Email, Egov and Ego



Last month I wrote about ‘the Government’s e-mail cover’-the anonymous
‘designation’ e-mail addresses bureaucrats hide behind, instead of the
name-linked addresses the world uses. Few bureaucrats read their mail.

I got some quick response to this from bureaucrats. “You’ve
over-simplified…my colleagues won’t touch their e-mail, whatever the e-mail
address. Some get their PAs to print out e-mails, give it to them in a file, and
once in a while scribble responses to be typed in by the PA next week… most
ignore their email altogether.”

Another said: “It would be nice to have personal addresses. But how will you
get us to use email? Why would I increase my work? What’s the incentive for me
to take initiative or perform?”

Well. After many pay commissions and hikes, there is still no performance
based appraisal system for the bureaucracy, recommended for several decades, and
a standard part of the corporate world. There is not much incentive to perform.

Here’s a long and passionate response from a senior bureacrat:

“With our economy growing at nine percent, we face many related issues. When
I joined the IAS over three decades ago, our finance secretary would tell me
that it is easy to manage deficit, but very difficult to manage growth. That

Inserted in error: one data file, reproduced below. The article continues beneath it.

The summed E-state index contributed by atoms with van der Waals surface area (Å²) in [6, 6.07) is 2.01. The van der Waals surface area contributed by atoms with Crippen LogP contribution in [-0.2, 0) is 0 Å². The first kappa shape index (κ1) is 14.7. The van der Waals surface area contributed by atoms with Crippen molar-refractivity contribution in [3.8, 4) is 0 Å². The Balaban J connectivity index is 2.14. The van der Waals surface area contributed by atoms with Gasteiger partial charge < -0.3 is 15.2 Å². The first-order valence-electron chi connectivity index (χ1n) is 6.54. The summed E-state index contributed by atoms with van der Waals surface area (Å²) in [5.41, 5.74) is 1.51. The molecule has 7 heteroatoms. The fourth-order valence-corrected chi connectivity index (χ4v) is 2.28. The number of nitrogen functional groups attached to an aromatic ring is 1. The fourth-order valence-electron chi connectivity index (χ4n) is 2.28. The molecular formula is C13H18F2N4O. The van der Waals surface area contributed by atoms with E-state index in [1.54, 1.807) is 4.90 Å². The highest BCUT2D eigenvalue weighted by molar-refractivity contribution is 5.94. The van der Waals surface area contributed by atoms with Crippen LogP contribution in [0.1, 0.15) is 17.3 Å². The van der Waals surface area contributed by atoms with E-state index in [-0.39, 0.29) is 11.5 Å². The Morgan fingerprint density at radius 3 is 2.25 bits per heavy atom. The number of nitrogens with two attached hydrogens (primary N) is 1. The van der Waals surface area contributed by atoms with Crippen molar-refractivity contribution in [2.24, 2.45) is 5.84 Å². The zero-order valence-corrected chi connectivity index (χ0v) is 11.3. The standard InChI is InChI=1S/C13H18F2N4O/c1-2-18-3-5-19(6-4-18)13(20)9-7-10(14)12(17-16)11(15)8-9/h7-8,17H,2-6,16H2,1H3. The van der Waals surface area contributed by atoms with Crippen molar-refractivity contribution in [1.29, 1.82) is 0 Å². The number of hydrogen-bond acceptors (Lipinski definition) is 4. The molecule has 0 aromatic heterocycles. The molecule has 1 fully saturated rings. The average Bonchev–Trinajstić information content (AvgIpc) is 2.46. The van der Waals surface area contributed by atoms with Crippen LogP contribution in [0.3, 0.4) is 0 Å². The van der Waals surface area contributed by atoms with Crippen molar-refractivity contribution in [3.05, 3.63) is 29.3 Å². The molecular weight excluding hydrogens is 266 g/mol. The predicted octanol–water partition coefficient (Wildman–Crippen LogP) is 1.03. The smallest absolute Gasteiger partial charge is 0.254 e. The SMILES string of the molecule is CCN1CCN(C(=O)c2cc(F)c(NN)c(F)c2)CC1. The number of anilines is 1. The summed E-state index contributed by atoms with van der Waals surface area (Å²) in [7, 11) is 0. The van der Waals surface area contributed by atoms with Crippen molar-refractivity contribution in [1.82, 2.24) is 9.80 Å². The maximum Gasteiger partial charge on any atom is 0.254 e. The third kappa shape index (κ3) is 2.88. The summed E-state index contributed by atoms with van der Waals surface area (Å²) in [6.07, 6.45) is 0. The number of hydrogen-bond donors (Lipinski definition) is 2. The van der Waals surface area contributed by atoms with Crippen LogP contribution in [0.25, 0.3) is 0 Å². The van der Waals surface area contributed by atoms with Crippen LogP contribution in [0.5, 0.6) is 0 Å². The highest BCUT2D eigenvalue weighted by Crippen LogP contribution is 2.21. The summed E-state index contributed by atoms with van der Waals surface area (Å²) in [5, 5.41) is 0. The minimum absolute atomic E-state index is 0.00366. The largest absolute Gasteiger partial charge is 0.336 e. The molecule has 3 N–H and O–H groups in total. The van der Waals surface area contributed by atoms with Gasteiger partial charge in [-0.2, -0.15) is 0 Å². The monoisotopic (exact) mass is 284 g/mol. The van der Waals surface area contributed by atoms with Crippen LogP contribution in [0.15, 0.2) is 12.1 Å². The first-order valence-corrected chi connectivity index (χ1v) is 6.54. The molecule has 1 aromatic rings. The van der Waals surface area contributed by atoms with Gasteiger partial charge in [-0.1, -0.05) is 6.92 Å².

hasn’t changed.

“I believe that infrastructure and bureaucracy will be the biggest roadblocks
to our growth story. It’s possible to tackle infrastructure with today’s tools,
including the PPP model.

But it is very, very difficult to handle the bureaucracy. Post 1991, major
changes were expected, but we do not see much effect on the ground. This is an
area of serious concern. First, there is the mindset. And then, no one wants to
part with power.

“With power comes the lack of transparency. After 60 years of independence,
we now needed a Right to Information Act! This is ironical. Democracy is
supposed to be a government of,
for, and by the people. We are far from it. The RTI is testimony to how
bureaucrats enjoy power and its benefits, by not letting the people know what is
their legitimate right.

“The gap is not technology. We have the tools. But e-governance first needs
good governance, and that must be preceded by governance. We are not governing
the way we should. Unless something drastic happens, our growth story will fall
by the wayside. It will be a very sad day indeed, for after so many decades, I
do feel proud when people look at our country with envy and wonder. The first
three letters of eGovernance spell ego. Let us see how fast we shed these three
letters!”

I have little to add to that.

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